Shushou approached the side of a covered well next to the choudou, and at once removed its cover and lowered the well bucket. She presented the bucket of water to Hakuto and squatted down, while stroking Hakuto's flank, she gazed at the sight of a graveyard that she had become accustomed to over the course of her journey. —No, with every new village the number of new graves, little by little, was multipliying.
"People die, and end up like that..."
Placed in a coffin, buried in a hole, covered over with earth, and that was it.
It is said that to the east of the Sea of Emptiness the dead would become shinsen born in Hourai, or their spirits would fly to Mt. Kouri in the center of Mt. Hou, and in the heavens they would settle their sins, receiving a rank in the world of the gods in proportion to their wrongdoings. However Shushou, along with others, thought such a thing was very suspicious. If it were true, then the dead would only continue to multiply, and there would be billions of spirits packed together like sardines in the home of the gods, right?
.: 55 :.
Or maybe people reincarnated, it was reasoned. Unfortunately, Shushou had yet to be greeted by the reincarnation of her dead grandmother. And if the appearance of her grandmother had changed, and she had forgotten about Shushou, then Shushou's grandmother had not really returned. That person would be a complete stranger.
At any rate, people will be seeing some desolate scenery before they arrive at their final destination, thought Shushou as she gazed at the graveyard.
Fires and other disasters occuring in the city's fallow land made construction and agriculture impossible. Desolate and closely shorn grassland abounded, and only in this wasteland with nothing but bits of rubble scattered about, only in dirt the color of dew, were the mounds created. The branches of catalpa trees stuck in the mounds would flail in the winter winds. Some of them fell, but there was no one to right them.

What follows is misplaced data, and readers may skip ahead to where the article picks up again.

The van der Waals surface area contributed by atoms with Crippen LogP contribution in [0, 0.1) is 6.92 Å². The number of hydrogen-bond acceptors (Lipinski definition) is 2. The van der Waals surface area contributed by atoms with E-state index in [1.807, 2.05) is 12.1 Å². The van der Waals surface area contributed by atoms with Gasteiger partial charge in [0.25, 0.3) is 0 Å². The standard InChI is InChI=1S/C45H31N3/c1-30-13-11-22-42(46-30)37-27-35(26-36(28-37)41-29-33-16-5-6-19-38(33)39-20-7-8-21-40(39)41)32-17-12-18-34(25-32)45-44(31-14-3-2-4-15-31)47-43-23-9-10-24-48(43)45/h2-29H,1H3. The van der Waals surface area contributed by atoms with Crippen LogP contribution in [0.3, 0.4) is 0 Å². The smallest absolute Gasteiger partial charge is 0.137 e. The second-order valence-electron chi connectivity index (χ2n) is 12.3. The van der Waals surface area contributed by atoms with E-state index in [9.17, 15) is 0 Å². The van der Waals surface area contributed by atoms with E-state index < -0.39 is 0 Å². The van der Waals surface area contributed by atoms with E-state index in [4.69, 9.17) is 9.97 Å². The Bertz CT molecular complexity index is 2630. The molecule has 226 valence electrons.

Death was commonplace, and there was no family left untouched. Children, grandparents, siblings, parents...even from a distance relatives would come running at notice to receive the corpses, take them home, and bury and enshrine them in a corner of their land. Create mounds, grow catalpa trees, the affluent would place a small shrine, offer goods in a memorial service, for each season offer clothing made on paper. Although it was possible that the soul had already moved on, grieving for the dead, hearts that regrest death at least would not part with the grounds presented by soul container which might allow intermingling.
Essentially, the graves in the vacant land were only a temporary burial place, for while the souls waited for such a meeting. So if a family wasn't very far away, there would for a while be an unburied coffin about awaiting burial. More than usual since it was winter.
.: 56 :.
Eventually, everyone dies and is buried in the fallow land, but it's sad when no one visits their graves. It's not strange to hear of this sort of treatment for people who have died far from their homes, but travelers who died while journeying are not the only ones—people without family also receive the same treatment as those who have died away from home. Whether they have family or not, people have not the time or allowance to visit the deceased, though it could be that those people simply do not hold any respect or affection. Otherwise, when one of a household passes away, even fumin (expatriates) who are accepted and treated as family, since they have no land, they are necessarily treated like foreigners and are interred in the fallow land.
Once interred, after seven years the gravekeeper of the choudou would smash the bones in the caskets of those without mourners. Those broken bones would be offered the shrine of the government office and that would be the end of things.
For, after all, since people were only lent their lands by the kingdoms once the owner of a plot of land passed away, the land would be given to a new owner. Usually, people were not to lay their hands on the catalpa trees growing around hamlets, but if something happened to cause a catalpa tree to fall down when a coffin was needed, a gravekeeper would pass over the same kind of treatment. At any rate, that’s how people ended up.
“If that's all that can be done, better that nothing be done at all,” Shushou muttered as she stroked Hakuto's neck. His golden eyes smiled at her as she took off her padded kimono. By removing her satin padded kimono, Keika’s thin padded kimono was revealed underneath.
.: 57 :.
As could be expected, once the sun went down the cold became biting. From Renshou, Shushou had traveled directly southeast, but the weather didn’t reflect that at all. It’s said that in the remote south, the kingdom of Sou and the other southernmost countries had no winter, so she had hoped that it would be warmer.
Shushou regretfully folded the warm satin padded kimono and nestled herself between the baggage that Hakuto had carried on his back. What was she to do about where she would stay that night?